You don’t have to be a motorcycle enthusiast to visit here, but it helps
There are tens of thousands of Shinto shrines all over Japan and they come in all kinds of shapes and sizes. They also have a plethora of individual themes that visitors may want to visit for highly specific prayers such as scoring primo idol tickets or breaking up with a significant other.
For example, did you know that there are 17 motorcycles shrines that have been sanctioned by the Japan Motorcycle Association? Our reporter Mr. Sato sure didn’t and decided to check one out when he learned of them…which is strange because he’s never ridden a motorcycle in his life.
In fact, Mr. Sato is what’s known as a “paper driver” in Japan, which refers to a person who though licensed almost never gets behind a wheel. The irony in this is that even though paper drivers have almost no experience or confidence driving, they end up with pristine records and gold-class licenses identifying them as model drivers.
And so, Mr. Sato got his motor running aboard a train and then headed out on the highway via a bus and finally went looking for adventure in whatever came his way on foot.
And what came his way was the entrance to the Kashiwa no Mori Motorcycle Shrine, which was established on the property of BDS Co. Ltd., a company specializing in motorcycle auctions in Kashiwa City, Chiba Prefecture.
Upon entering the shrine precincts Mr. Sato saw four torii gates lined up in a row, dividing the shrine into four separate mini shrines. This was an unusual configuration so our reporter felt like he was in store for some special mojo on this shrine visit.
Beyond the first torii was a shrine dedicated to Motomu, the mascot of BDS. It was fitting in the sense that this shrine was on company grounds, but our reporter wasn’t sure why anyone would want to pray to or for Motomu, except maybe to give the rabbit a boost in the Yuru-Kyara Grand Prix rankings.
Next up was the main event, the shrine of all motorcycles in Japan. This shrine could be prayed to for a number of reasons such as motorcycle dealers hoping for good business, those hoping to get a motorcycle license, or anyone simply wishing to not bust their head open while out riding.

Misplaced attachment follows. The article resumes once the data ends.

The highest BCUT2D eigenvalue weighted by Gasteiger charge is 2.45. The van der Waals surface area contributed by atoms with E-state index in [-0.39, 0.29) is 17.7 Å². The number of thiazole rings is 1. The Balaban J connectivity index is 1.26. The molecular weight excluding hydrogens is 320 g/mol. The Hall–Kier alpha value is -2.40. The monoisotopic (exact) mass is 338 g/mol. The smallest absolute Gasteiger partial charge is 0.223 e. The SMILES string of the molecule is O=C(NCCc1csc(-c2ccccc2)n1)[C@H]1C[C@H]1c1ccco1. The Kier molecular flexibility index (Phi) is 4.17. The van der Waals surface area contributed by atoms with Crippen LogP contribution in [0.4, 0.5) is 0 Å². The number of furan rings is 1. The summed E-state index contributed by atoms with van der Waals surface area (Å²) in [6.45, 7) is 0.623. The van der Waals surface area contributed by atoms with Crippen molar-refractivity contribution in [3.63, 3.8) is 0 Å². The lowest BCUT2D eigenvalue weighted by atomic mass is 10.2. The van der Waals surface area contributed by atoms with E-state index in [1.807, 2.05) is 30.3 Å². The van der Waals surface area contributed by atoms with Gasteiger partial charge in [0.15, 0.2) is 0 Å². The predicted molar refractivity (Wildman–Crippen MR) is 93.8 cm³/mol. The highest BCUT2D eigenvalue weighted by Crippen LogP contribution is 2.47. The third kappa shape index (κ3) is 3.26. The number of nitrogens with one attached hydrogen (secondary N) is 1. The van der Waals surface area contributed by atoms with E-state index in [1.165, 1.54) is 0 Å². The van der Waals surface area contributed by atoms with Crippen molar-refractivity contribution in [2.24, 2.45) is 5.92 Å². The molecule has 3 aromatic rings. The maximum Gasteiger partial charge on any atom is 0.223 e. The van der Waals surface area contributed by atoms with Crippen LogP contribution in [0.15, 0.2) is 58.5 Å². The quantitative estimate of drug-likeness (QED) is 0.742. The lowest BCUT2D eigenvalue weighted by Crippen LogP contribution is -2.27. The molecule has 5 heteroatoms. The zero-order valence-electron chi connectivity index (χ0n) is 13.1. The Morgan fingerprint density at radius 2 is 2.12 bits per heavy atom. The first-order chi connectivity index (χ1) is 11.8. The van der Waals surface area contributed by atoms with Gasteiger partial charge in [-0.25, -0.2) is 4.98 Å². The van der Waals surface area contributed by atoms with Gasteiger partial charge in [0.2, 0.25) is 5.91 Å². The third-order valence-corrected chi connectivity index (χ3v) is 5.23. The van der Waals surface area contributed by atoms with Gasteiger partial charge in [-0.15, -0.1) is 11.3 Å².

However, since Mr. Sato never touches bikes, there wasn’t really anything for him to do, so he moved on to the next one.
Clearly Kashiwa no Mori Motorcycle Shrine was looking to cater to a variety of interests, because through the next torii was a hole-in-one-shrine. This is where golfers can go to pray for a hole in one, or as we’ve seen before, pray not to get a hole in one.
Mr. Sato doesn’t really golf much either, so once again he shuffled on to the next torii gate which stood in front of a shrine where you could pray for family. Mr. Sato finally found something he had a direct connection to and decided to pray at this monument.
Like with a lot of shrines, on the precincts is a booth where you can buy items such as omamori charms and ema boards. They too were based on themes such as Motomu, motorcycles, and golf.
Not wanting to go home empty-handed, Mr. Sato bought a motorcycle omamori, but since he doesn’t have anything to do with those things he doesn’t really need any luck with them.
Instead, he decided to give it to his colleague Go Hatori. That Yamaha Tricity actually belongs to Go and has been affectionately called the “Hatoricity.”
Well, anyway… That omamori should at least help prevent Go from getting hit by a motorcycle while he’s out walking around everywhere.
Website at https://www.bds.co.jp/company/shrine
Kashiwanomori Motorcycle Shrine / 柏の杜オートバイ神社
Address: Chiba-ken, Kashiwa-shi, Kaneyama 771
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